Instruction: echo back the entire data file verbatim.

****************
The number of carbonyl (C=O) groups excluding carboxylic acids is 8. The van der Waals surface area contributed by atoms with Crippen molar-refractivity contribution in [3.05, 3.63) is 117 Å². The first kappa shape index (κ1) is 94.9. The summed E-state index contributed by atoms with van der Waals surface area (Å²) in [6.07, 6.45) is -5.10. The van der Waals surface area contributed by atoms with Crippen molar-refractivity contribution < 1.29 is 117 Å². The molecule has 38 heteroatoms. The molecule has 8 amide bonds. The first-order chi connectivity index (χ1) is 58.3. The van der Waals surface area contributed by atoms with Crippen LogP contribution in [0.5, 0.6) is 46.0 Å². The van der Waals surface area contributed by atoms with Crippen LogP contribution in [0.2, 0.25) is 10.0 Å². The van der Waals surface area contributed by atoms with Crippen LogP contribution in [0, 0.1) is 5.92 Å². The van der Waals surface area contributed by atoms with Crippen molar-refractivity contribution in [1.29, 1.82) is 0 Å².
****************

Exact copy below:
The number of carbonyl (C=O) groups excluding carboxylic acids is 8. The van der Waals surface area contributed by atoms with Crippen molar-refractivity contribution in [3.05, 3.63) is 117 Å². The first kappa shape index (κ1) is 94.9. The summed E-state index contributed by atoms with van der Waals surface area (Å²) in [6.07, 6.45) is -5.10. The van der Waals surface area contributed by atoms with Crippen molar-refractivity contribution < 1.29 is 117 Å². The molecule has 38 heteroatoms. The molecule has 8 amide bonds. The first-order chi connectivity index (χ1) is 58.3. The van der Waals surface area contributed by atoms with Crippen LogP contribution in [0.5, 0.6) is 46.0 Å². The van der Waals surface area contributed by atoms with Crippen LogP contribution in [0.2, 0.25) is 10.0 Å². The van der Waals surface area contributed by atoms with Crippen LogP contribution in [0, 0.1) is 5.92 Å². The van der Waals surface area contributed by atoms with Crippen molar-refractivity contribution in [1.29, 1.82) is 0 Å².